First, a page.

Horse race update: Christopher Dodd proposes carbon tax

chrisdodd.jpgSenator and presidential wannabe Chris Dodd recently endorsed a corporate carbon tax. So far, proposed carbon legislation in the U.S. has focused exclusively on cap-and-trade. Dodd is the first candidate to come out in favor of a tax instead.

Or rather, in favor of both. Dodd wants a tax on top of a cap-and-trade system. Purists will complain that a hybrid approach is redundant. Both types of legislation are designed to meet the same end, through roughly similar means: putting a price on carbon.

But I’m not a purist. Carbon taxes and cap-and-trade have complementary strengths and weaknesses, so perhaps the two together can add up to more than the sum of their parts. Dodd seems to be alluding to one of the weaknesses of cap-and-trade — the potential for polluters to game the system — when he says, “We all know no matter how tough the rules, some large polluting companies will always be able to buy their way out from underneath them.”

Another unusual feature of Dodd’s tax proposal is that it doesn’t call for offsetting tax cuts. Usually politicians seek to blunt objections to a carbon tax by making it revenue neutral. But Dodd wants the government to keep the money and plow it back into clean energy development.

Dodd has a complete energy independence plan that calls for cutting carbon emissions 80% by 2050. Although some of the plan contains the usual red herrings — more money for farmers, a nonsensical pledge to end our dependence on “Middle East Oil” — it’s generally pretty subtantive.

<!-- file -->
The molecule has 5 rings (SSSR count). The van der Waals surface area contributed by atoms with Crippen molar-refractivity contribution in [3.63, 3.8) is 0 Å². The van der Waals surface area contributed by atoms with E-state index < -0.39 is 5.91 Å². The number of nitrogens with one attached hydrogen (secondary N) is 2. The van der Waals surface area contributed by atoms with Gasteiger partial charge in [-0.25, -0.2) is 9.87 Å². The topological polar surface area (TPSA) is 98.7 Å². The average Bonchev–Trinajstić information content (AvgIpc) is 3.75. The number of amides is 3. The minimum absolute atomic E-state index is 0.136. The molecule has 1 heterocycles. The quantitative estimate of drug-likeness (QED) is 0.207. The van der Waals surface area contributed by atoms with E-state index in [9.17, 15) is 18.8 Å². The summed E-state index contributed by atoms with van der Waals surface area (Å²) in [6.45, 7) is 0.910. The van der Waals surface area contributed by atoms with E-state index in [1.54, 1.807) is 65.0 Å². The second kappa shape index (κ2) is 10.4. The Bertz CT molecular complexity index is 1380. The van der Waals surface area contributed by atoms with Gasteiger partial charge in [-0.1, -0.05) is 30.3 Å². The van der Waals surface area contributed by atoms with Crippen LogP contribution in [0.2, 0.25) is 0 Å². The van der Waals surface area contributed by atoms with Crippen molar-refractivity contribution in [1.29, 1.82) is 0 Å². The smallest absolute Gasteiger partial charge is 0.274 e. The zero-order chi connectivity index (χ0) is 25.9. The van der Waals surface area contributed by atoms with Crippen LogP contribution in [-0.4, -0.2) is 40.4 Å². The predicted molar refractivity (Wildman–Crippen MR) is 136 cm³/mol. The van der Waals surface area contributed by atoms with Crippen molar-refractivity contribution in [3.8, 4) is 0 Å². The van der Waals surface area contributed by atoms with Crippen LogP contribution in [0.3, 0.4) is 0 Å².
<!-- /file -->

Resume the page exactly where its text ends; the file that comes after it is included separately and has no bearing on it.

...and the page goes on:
Of course, Dodd is not a serious contender for the presidency. The role of his candidacy is to broaden the debate and advocate for policies, something which he appears to be doing quite well.

In other horse race news, McCain delivered his big energy speech today. More on that in a later post.

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  1. Pam Hendrix - April 25, 2007

    I’m going to be watching Sen. Dodd now; I think he is on the right track. Charging for consumption is the way to go. Hitting people in the pocketbook works every time. I am an advocate of a consumption-use tax rather than the income tax we have now. I also say that if we really want people to start building smaller, more energy-efficient homes and drive more energy-efficient cars, then we need to charge based on how much electricity, gas or water they use. The cost for minimal usage could be low, then anything more than that subject to a tenfold or hundredfold increase. I think you would see smaller homes and more efficient cars overnight. Why hasn’t this idea caught on? Of course, I don’t want the gas and electric companies to just pocket the extra profits. The extra money collected should go to improving the overall industry efficiency. It seems like a win-win to me.